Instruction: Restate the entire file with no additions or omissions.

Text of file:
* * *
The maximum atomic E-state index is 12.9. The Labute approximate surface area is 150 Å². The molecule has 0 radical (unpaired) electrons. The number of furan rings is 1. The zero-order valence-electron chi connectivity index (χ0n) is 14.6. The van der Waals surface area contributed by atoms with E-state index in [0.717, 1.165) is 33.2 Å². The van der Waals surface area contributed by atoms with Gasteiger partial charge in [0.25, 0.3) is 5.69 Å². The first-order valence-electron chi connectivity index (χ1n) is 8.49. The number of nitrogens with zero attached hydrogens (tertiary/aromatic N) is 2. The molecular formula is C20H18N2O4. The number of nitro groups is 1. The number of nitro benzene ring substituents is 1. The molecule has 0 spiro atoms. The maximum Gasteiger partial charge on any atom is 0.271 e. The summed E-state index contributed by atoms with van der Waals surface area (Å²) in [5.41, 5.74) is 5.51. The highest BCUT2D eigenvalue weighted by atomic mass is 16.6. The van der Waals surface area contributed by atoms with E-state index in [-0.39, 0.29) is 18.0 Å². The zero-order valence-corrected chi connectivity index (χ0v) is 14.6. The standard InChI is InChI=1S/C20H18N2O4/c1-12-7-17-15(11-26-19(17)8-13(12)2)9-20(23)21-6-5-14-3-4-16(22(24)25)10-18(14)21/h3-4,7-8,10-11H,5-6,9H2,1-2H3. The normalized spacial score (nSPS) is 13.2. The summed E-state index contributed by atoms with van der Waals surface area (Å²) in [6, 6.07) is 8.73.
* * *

The maximum atomic E-state index is 12.9. The Labute approximate surface area is 150 Å². The molecule has 0 radical (unpaired) electrons. The number of furan rings is 1. The zero-order valence-electron chi connectivity index (χ0n) is 14.6. The van der Waals surface area contributed by atoms with E-state index in [0.717, 1.165) is 33.2 Å². The van der Waals surface area contributed by atoms with Gasteiger partial charge in [0.25, 0.3) is 5.69 Å². The first-order valence-electron chi connectivity index (χ1n) is 8.49. The number of nitrogens with zero attached hydrogens (tertiary/aromatic N) is 2. The molecular formula is C20H18N2O4. The number of nitro groups is 1. The number of nitro benzene ring substituents is 1. The molecule has 0 spiro atoms. The maximum Gasteiger partial charge on any atom is 0.271 e. The summed E-state index contributed by atoms with van der Waals surface area (Å²) in [5.41, 5.74) is 5.51. The highest BCUT2D eigenvalue weighted by atomic mass is 16.6. The van der Waals surface area contributed by atoms with E-state index in [-0.39, 0.29) is 18.0 Å². The zero-order valence-corrected chi connectivity index (χ0v) is 14.6. The standard InChI is InChI=1S/C20H18N2O4/c1-12-7-17-15(11-26-19(17)8-13(12)2)9-20(23)21-6-5-14-3-4-16(22(24)25)10-18(14)21/h3-4,7-8,10-11H,5-6,9H2,1-2H3. The normalized spacial score (nSPS) is 13.2. The summed E-state index contributed by atoms with van der Waals surface area (Å²) in [6, 6.07) is 8.73.